Pharmacist refused emergency contraception prescription. Court to decide if that was discrimination

MINNEAPOLIS (AP) — Attorneys for a woman who was denied emergency contraception in 2019 told the Minnesota Court of Appeals Thursday that the pharmacist who refused to fill the prescription discriminated against her on the basis of her sex.

But an attorney for George Badeaux, the pharmacist at Thrifty White in central Minnesota, said his refusal to provide the drug due to his religious beliefs was not a violation of state and federal law.

A jury ruled last year that Badeaux did not discriminate against Andrea Anderson, a mother and foster parent, when he refused to fill her prescription for Ella, a drug that is used to stop a pregnancy before it starts. The jury also awarded Anderson $25,000 due to emotional harm — money she can’t collect because there was no finding of discrimination, said Jess Braverman, one of Anderson’s lawyers.

Gender Justice, an advocacy organization for gender equity, and other lawyers for Anderson appealed the jury’s ruling this year.

“This was pregnancy-related discrimination,” Braverman, the legal director for Gender Justice, said in court Thursday.

Braverman added that Badeaux illegally discriminated against Anderson on the basis of her sex when he refused to fill her prescription for a drug that is only prescribed to women.

Anderson eventually got her prescription filled at a pharmacy in Brainerd, making the round-trip of more than 100 miles (161 kilometers) in wintry driving conditions in 2019.

Rory Gray, a lawyer for Badeaux, argued federal and state law would not classify Badeaux’s actions as pregnancy discrimination.

The Minnesota Human Rights Act “is focused on motives, not consequences,” Gray said. “Mr. Badeaux had to have a discriminatory motive. The jury found that he did not. And that’s backed up by the statute, which does not impact so much what is done as to why it’s done.”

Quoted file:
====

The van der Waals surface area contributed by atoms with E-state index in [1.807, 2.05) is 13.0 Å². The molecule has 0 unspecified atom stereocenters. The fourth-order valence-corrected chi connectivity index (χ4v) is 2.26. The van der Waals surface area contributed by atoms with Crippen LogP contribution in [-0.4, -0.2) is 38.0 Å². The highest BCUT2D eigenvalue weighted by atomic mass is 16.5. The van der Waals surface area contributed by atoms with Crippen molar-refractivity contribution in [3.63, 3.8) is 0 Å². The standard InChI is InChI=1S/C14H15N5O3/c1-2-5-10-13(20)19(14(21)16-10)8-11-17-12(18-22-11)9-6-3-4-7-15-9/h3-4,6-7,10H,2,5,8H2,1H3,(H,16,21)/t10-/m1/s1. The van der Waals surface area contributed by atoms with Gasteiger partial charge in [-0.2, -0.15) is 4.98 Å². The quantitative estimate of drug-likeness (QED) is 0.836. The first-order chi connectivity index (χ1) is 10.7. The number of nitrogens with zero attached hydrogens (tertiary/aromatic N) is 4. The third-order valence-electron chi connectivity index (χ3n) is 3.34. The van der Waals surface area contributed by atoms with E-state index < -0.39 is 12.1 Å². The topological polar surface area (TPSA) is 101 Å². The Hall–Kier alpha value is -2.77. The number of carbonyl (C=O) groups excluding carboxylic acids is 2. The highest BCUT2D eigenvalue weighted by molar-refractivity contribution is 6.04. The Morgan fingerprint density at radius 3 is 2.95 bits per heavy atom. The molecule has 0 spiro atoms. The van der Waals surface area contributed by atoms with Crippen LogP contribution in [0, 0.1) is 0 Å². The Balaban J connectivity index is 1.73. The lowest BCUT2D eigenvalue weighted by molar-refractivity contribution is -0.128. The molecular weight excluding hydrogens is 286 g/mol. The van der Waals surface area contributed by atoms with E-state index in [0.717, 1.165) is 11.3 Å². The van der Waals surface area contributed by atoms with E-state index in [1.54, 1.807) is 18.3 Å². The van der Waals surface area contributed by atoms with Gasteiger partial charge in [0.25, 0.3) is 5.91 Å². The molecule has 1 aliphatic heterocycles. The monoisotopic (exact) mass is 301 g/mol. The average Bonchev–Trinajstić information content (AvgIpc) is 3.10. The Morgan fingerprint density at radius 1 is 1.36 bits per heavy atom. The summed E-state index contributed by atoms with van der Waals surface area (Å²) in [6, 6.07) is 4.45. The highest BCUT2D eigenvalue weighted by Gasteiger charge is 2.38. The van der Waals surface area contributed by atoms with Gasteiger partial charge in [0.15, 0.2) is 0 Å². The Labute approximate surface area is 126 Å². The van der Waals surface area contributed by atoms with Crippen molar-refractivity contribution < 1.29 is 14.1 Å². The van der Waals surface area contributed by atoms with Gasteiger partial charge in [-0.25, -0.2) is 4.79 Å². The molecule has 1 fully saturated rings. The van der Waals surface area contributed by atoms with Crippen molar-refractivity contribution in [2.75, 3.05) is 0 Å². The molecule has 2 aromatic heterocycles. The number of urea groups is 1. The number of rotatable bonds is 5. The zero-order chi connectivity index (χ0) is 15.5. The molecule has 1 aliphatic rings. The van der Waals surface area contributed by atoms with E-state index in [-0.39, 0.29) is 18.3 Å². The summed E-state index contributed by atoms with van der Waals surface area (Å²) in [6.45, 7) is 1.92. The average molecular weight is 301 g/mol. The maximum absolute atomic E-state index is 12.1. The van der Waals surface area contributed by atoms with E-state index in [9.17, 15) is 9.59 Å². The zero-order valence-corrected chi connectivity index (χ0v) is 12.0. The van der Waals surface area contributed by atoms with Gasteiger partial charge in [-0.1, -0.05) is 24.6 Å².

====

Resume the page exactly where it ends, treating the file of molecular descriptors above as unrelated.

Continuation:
Gray added that Badeaux was not focused on himself or on Anderson when he refused to fill the prescription. “Primarily, he was focused on a third party. And that’s the life that’s formed when an egg is fertilized,” Gray said.

Braverman said it doesn’t matter if Badeaux was trying to harm Anderson or not.

“That’s not an element of a discrimination claim. It’s simply whether they denied the person full and equal access to goods and services,” Braverman said.

“The problem that happened here was that the court instructed the jury that if Mr. Badeaux didn’t intend to cause Ms. Anderson harm and stigma and shame, then they have not committed discrimination. And that is not the law in Minnesota — it’s whether you intended to discriminate, which we have … uncontroverted testimony of that here,” Braverman added.

The panel of three judges has 90 days to rule on the appeal.

Since the U.S. Supreme Court ended constitutional protections for abortion last year, some states have expanded access to emergency contraceptives and birth control while other states have restricted access and enacted abortion bans.

Dozens of universities across the country now carry emergency contraceptives in vending machines, according to the American Society for Emergency Contraception. Some, such as the University of Tulsa in Oklahoma, are in states where abortion is largely banned.


Trisha Ahmed is a corps member for the Associated Press/Report for America Statehouse News Initiative. Report for America is a nonprofit national service program that places journalists in local newsrooms to report on under-covered issues. Follow her on X, formerly Twitter: @TrishaAhmed15

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